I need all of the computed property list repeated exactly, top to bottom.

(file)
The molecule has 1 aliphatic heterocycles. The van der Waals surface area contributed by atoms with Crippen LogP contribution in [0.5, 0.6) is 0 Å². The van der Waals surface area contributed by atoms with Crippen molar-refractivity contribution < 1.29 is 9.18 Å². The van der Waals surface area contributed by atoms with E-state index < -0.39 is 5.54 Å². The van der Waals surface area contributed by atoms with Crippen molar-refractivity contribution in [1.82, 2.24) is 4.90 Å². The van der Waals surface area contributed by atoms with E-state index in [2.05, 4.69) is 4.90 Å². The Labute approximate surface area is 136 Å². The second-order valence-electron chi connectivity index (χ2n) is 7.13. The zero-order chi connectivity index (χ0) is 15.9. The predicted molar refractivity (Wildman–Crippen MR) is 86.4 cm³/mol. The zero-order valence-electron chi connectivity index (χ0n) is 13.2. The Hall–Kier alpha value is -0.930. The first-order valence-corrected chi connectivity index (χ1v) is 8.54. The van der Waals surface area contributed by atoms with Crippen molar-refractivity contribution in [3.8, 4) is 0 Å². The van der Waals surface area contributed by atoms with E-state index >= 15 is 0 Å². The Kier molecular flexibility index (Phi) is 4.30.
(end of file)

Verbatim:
The molecule has 1 aliphatic heterocycles. The van der Waals surface area contributed by atoms with Crippen LogP contribution in [0.5, 0.6) is 0 Å². The van der Waals surface area contributed by atoms with Crippen molar-refractivity contribution < 1.29 is 9.18 Å². The van der Waals surface area contributed by atoms with E-state index < -0.39 is 5.54 Å². The van der Waals surface area contributed by atoms with Crippen molar-refractivity contribution in [1.82, 2.24) is 4.90 Å². The van der Waals surface area contributed by atoms with E-state index in [2.05, 4.69) is 4.90 Å². The Labute approximate surface area is 136 Å². The second-order valence-electron chi connectivity index (χ2n) is 7.13. The zero-order chi connectivity index (χ0) is 15.9. The predicted molar refractivity (Wildman–Crippen MR) is 86.4 cm³/mol. The zero-order valence-electron chi connectivity index (χ0n) is 13.2. The Hall–Kier alpha value is -0.930. The first-order valence-corrected chi connectivity index (χ1v) is 8.54. The van der Waals surface area contributed by atoms with Crippen molar-refractivity contribution in [3.8, 4) is 0 Å². The van der Waals surface area contributed by atoms with E-state index >= 15 is 0 Å². The Kier molecular flexibility index (Phi) is 4.30.